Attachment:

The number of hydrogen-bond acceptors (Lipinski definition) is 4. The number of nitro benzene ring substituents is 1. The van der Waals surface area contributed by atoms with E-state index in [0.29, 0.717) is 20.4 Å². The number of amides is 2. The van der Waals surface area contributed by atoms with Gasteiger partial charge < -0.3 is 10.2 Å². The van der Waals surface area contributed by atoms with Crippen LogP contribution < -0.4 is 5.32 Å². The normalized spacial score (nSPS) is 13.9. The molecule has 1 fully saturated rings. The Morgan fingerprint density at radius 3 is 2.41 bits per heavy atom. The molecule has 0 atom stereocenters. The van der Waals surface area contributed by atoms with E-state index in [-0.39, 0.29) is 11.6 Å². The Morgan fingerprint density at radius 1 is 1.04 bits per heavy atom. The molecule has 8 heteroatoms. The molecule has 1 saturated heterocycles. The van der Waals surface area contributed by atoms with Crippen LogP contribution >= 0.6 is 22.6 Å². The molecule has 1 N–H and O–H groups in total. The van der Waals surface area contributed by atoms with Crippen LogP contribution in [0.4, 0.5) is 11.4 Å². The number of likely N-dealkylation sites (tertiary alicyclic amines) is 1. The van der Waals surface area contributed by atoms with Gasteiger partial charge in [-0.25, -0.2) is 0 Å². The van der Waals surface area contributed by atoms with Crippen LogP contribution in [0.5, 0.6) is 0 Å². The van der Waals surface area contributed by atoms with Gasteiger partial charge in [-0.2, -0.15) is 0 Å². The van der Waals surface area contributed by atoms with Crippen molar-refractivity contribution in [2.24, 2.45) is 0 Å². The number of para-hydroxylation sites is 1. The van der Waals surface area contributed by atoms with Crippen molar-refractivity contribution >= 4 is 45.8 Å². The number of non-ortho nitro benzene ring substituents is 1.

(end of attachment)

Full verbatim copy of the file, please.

The number of hydrogen-bond acceptors (Lipinski definition) is 4. The number of nitro benzene ring substituents is 1. The van der Waals surface area contributed by atoms with E-state index in [0.29, 0.717) is 20.4 Å². The number of amides is 2. The van der Waals surface area contributed by atoms with Gasteiger partial charge < -0.3 is 10.2 Å². The van der Waals surface area contributed by atoms with Crippen LogP contribution < -0.4 is 5.32 Å². The normalized spacial score (nSPS) is 13.9. The molecule has 1 fully saturated rings. The Morgan fingerprint density at radius 3 is 2.41 bits per heavy atom. The molecule has 0 atom stereocenters. The van der Waals surface area contributed by atoms with E-state index in [-0.39, 0.29) is 11.6 Å². The Morgan fingerprint density at radius 1 is 1.04 bits per heavy atom. The molecule has 8 heteroatoms. The molecule has 1 saturated heterocycles. The van der Waals surface area contributed by atoms with Crippen LogP contribution >= 0.6 is 22.6 Å². The molecule has 1 N–H and O–H groups in total. The van der Waals surface area contributed by atoms with Crippen LogP contribution in [0.4, 0.5) is 11.4 Å². The number of likely N-dealkylation sites (tertiary alicyclic amines) is 1. The van der Waals surface area contributed by atoms with Gasteiger partial charge in [-0.25, -0.2) is 0 Å². The van der Waals surface area contributed by atoms with Crippen LogP contribution in [0.5, 0.6) is 0 Å². The van der Waals surface area contributed by atoms with Gasteiger partial charge in [-0.2, -0.15) is 0 Å². The van der Waals surface area contributed by atoms with Crippen molar-refractivity contribution in [2.24, 2.45) is 0 Å². The number of para-hydroxylation sites is 1. The van der Waals surface area contributed by atoms with Crippen molar-refractivity contribution >= 4 is 45.8 Å². The number of non-ortho nitro benzene ring substituents is 1.